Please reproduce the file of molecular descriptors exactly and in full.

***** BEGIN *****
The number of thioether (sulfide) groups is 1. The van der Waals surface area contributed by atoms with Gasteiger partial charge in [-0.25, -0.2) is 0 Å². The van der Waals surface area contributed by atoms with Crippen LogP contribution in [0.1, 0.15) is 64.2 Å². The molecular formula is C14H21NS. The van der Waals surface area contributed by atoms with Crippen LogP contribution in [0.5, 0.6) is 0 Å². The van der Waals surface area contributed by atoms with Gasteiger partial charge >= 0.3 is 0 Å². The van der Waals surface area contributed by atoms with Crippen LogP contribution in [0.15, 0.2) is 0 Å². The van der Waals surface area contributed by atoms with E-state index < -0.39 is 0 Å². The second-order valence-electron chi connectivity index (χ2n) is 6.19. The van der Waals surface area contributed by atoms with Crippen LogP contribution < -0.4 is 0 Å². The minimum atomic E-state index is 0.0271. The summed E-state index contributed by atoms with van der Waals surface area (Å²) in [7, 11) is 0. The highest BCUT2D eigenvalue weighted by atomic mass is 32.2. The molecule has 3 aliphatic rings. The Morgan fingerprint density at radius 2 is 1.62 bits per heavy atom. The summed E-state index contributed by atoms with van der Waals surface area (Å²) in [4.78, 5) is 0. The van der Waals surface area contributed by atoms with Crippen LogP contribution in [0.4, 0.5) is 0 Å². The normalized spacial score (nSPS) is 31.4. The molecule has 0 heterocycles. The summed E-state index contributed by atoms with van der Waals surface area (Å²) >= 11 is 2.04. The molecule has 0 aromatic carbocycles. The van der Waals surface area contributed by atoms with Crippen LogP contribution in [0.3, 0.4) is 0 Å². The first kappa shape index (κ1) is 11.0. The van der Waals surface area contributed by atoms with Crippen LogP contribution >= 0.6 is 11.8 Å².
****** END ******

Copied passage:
The number of thioether (sulfide) groups is 1. The van der Waals surface area contributed by atoms with Gasteiger partial charge in [-0.25, -0.2) is 0 Å². The van der Waals surface area contributed by atoms with Crippen LogP contribution in [0.1, 0.15) is 64.2 Å². The molecular formula is C14H21NS. The van der Waals surface area contributed by atoms with Crippen LogP contribution in [0.5, 0.6) is 0 Å². The van der Waals surface area contributed by atoms with Gasteiger partial charge >= 0.3 is 0 Å². The van der Waals surface area contributed by atoms with Crippen LogP contribution in [0.15, 0.2) is 0 Å². The van der Waals surface area contributed by atoms with E-state index < -0.39 is 0 Å². The second-order valence-electron chi connectivity index (χ2n) is 6.19. The van der Waals surface area contributed by atoms with Crippen LogP contribution < -0.4 is 0 Å². The minimum atomic E-state index is 0.0271. The summed E-state index contributed by atoms with van der Waals surface area (Å²) in [7, 11) is 0. The highest BCUT2D eigenvalue weighted by atomic mass is 32.2. The molecule has 3 aliphatic rings. The Morgan fingerprint density at radius 2 is 1.62 bits per heavy atom. The summed E-state index contributed by atoms with van der Waals surface area (Å²) in [4.78, 5) is 0. The van der Waals surface area contributed by atoms with Crippen LogP contribution in [0.4, 0.5) is 0 Å². The normalized spacial score (nSPS) is 31.4. The molecule has 0 heterocycles. The summed E-state index contributed by atoms with van der Waals surface area (Å²) >= 11 is 2.04. The molecule has 0 aromatic carbocycles. The van der Waals surface area contributed by atoms with Crippen LogP contribution in [0.3, 0.4) is 0 Å². The first kappa shape index (κ1) is 11.0. The van der Waals surface area contributed by atoms with Crippen LogP contribution >= 0.6 is 11.8 Å².